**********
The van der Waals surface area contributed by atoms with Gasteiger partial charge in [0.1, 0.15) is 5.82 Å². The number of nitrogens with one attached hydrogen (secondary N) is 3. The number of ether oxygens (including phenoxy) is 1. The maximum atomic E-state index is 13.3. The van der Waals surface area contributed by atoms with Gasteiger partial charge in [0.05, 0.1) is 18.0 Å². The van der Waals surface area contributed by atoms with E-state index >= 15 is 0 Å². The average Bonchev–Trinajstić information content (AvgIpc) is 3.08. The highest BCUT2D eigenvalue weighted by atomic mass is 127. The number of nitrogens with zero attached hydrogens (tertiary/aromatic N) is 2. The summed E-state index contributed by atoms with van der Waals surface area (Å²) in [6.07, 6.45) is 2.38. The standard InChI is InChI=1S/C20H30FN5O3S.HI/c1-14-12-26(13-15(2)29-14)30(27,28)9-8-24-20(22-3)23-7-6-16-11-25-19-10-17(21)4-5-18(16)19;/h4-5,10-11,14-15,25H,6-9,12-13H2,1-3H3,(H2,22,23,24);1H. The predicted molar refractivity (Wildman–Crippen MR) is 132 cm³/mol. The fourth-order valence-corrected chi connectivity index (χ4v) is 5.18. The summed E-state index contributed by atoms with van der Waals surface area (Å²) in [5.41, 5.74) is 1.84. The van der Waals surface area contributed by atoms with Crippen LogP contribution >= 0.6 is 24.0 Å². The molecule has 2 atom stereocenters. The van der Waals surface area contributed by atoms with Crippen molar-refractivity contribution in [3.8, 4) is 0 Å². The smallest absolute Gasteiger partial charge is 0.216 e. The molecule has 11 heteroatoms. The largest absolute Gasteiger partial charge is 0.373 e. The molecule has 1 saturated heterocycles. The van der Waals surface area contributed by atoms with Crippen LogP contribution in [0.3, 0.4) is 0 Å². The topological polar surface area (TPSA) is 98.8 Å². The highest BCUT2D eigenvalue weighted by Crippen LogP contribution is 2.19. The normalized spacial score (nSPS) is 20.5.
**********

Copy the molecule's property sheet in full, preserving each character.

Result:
The van der Waals surface area contributed by atoms with Gasteiger partial charge in [0.1, 0.15) is 5.82 Å². The number of nitrogens with one attached hydrogen (secondary N) is 3. The number of ether oxygens (including phenoxy) is 1. The maximum atomic E-state index is 13.3. The van der Waals surface area contributed by atoms with Gasteiger partial charge in [0.05, 0.1) is 18.0 Å². The van der Waals surface area contributed by atoms with E-state index >= 15 is 0 Å². The average Bonchev–Trinajstić information content (AvgIpc) is 3.08. The highest BCUT2D eigenvalue weighted by atomic mass is 127. The number of nitrogens with zero attached hydrogens (tertiary/aromatic N) is 2. The summed E-state index contributed by atoms with van der Waals surface area (Å²) in [6.07, 6.45) is 2.38. The standard InChI is InChI=1S/C20H30FN5O3S.HI/c1-14-12-26(13-15(2)29-14)30(27,28)9-8-24-20(22-3)23-7-6-16-11-25-19-10-17(21)4-5-18(16)19;/h4-5,10-11,14-15,25H,6-9,12-13H2,1-3H3,(H2,22,23,24);1H. The predicted molar refractivity (Wildman–Crippen MR) is 132 cm³/mol. The fourth-order valence-corrected chi connectivity index (χ4v) is 5.18. The summed E-state index contributed by atoms with van der Waals surface area (Å²) in [5.41, 5.74) is 1.84. The van der Waals surface area contributed by atoms with Crippen LogP contribution >= 0.6 is 24.0 Å². The molecule has 2 atom stereocenters. The van der Waals surface area contributed by atoms with Crippen molar-refractivity contribution in [3.8, 4) is 0 Å². The smallest absolute Gasteiger partial charge is 0.216 e. The molecule has 11 heteroatoms. The largest absolute Gasteiger partial charge is 0.373 e. The molecule has 1 saturated heterocycles. The van der Waals surface area contributed by atoms with Crippen LogP contribution in [0.3, 0.4) is 0 Å². The topological polar surface area (TPSA) is 98.8 Å². The highest BCUT2D eigenvalue weighted by Crippen LogP contribution is 2.19. The normalized spacial score (nSPS) is 20.5.